Two in five people in the South East aren't confident their complaints to the police are fairly dealt with according to a survey by the IPCC.
Out of 4000 people surveyed, 39% were either not very or not at all confident that the police would deal with their complaints against them fairly.
However, 72% of people were happy with their recent contact with police and 74% admitted they were willing to complain if they weren't happy with how a police officer behaved or handled a matter they were involved in.
IPCC Chair, Dame Anne Owers said, "This survey shows that too many people are still either unsure of how to make a complaint about the police or don’t believe their complaint will be dealt with fairly."
A man is due in court charged with causing the deaths of two cyclists in Berkshire.
John Morland, who was 30-years-old, and 39-year-old Kris Jarvis were cycling along the A329 in Purley-on-Thames when they collided with a car.
Alexander Walter was arrested following their deaths.
He faces two charges of causing death by dangerous driving after his black BMW went out of control at speed on a corner.
Mr Jarvis and Mr Morland had been out on one of their regular training rides at the time they were killed on the evening of February 13th this year.
An Independent Police Complaints Commission investigation into the death of a man at Gatwick airport has found no evidence of misconduct, after police used a taser gun to restrain him. The investigation found that Sussex Police officers acted appropriately by restraining Ernestas Anikinas.
Officers approached him as he was self inflicting neck injuries. Two officers used Tasers on Mr Anikinas which made him drop a broken bottle. He was restrained and officers administered first aid. Paramedics arrived but Mr Anikinas was pronounced dead at 4.20am.
The IPCC investigation, which concluded in August 2012, found no evidence of any criminal or misconduct offences but publication of the findings has awaited the inquest. On Wednesday, 10 April, an inquest jury at Horsham Coroner’s Court returned a verdict that Mr Anikinas took his own life.
A driver has died in a collision in Surrey after failing to stop for a police car. Surrey police said the driver and sole occupant of the silver Lexus died in Felcourt Road in Lingfield on Thursday evening.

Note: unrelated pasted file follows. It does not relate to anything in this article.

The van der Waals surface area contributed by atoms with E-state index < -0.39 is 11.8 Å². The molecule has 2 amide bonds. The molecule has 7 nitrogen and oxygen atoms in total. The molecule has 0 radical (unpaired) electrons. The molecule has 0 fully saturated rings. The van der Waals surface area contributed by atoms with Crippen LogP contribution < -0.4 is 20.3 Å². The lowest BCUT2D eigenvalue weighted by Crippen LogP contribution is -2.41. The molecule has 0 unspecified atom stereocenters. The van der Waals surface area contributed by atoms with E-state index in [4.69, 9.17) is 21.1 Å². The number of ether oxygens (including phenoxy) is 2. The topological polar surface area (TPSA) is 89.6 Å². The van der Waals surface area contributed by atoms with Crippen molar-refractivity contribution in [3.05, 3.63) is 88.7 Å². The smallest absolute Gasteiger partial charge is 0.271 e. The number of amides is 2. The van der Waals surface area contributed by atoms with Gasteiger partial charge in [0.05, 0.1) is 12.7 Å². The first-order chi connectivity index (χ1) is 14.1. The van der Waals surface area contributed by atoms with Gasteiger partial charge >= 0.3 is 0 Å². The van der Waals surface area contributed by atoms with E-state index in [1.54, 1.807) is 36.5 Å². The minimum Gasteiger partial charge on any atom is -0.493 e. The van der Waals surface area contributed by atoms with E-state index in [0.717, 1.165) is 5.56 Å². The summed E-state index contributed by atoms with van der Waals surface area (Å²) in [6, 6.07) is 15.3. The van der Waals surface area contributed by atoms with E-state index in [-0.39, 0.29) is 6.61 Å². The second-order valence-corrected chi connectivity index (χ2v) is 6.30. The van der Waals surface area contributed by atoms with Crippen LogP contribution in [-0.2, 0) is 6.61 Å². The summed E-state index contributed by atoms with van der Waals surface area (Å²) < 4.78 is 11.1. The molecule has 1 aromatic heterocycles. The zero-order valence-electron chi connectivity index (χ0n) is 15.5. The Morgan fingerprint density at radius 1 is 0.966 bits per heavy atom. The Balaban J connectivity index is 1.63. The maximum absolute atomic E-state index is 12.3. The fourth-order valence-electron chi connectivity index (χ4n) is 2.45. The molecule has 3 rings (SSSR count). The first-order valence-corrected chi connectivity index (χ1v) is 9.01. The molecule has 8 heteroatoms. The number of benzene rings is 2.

The car was involved in collisions with three other vehicles. The force hasn't said whether the vehicle was being pursued by police, but the matter has been referred to the Independent Police Complaints Commission. It has decided that Surrey Police should carry out the investigation.
The driver and sole occupant of the Lexus was pronounced dead at the scene. The occupants of one of the other vehicles were taken to the Royal Sussex County Hospital, where the driver is being treated for serious but non-life threatening injuries. The passenger was treated for minor injuries.
Following a fatal collision in Felcourt Road, Lingfield on Thursday the Independent Police Complaints Commission has decided to refer the matter to Surrey Police for local investigation.
Having attended the scene of the collision and then Surrey Police Headquarters, where they listened to the recording of the pursuit, IPCC investigators have advised that the investigation can be carried out by Surrey Police.
The Independent Police Complaints Commission (IPCC) is investigating a complaint from the mother of an 11-year-old girl, about the way her daughter has been handled by Sussex Police.
The child, whose name has not been revealed, has Smith-Magenis Syndrome which has symptoms similar to autism.
Officers came into contact with the girl five times between 2nd February and 2nd March 2012 in Horsham and the surrounding area. Each time she was physically restrained, on four of those occasions she was arrested and taken to a police station. She was held overnight two times.
The girl's mother complained in July 2012 about police management of the issue, the way her daughter was restrained 'which appear to have included handcuffs and leg restraints' and the decisions to hold her in cells overnight. Sussex Police referred the case to the IPCC on 12th December 2012.
Hampshire Police say that they are continuously working to improve their service following the announcement that complaints against the force have risen 26%.
Fewer complaints have been made against forces in the South according to new figures released by the Independent Police Complaints Commission.
- Dorset Police received 363 complaints in 2011/2012, 410 complaints were made against the force in 2010/2011, a fall of 11%.
Sussex Police received 706 complaints in 2011/2012, 745 complaints were made against the force in 2010/2011, a fall of 5%.
Surrey Police received 648 complaints in 2011/2012, 672 complaints were made against the force in 2010/2011, a fall of 4%.
- Thames Valley Police received 1,045 complaints in 2011/2012, 1,147 complaints were made against the force in 2010/2011, a fall of 9%.
New figures released by the IPCC show a rise in complaints made against Wiltshire Police.
421 complaints were made against the force in 2011/2012.
408 complaints were made in 2010/2011, a rise of 3%.
Fewer complaints were recorded against Kent Police, Sussex Police and Essex Police between 2011/12.
- Essex Police received 838 complaints in 2011/12, 880 complaints were recorded against the force in 2010/2011, a fall of 5%.
- Kent Police received 742 complaints in 2011/2012, 778 complaints were recorded against the force in 2010/2011, a fall of 5%.
- Sussex Police received 706 complaints in 2011/2012, 745 complaints were recorded against the force in 2010/2011, a fall of 5%.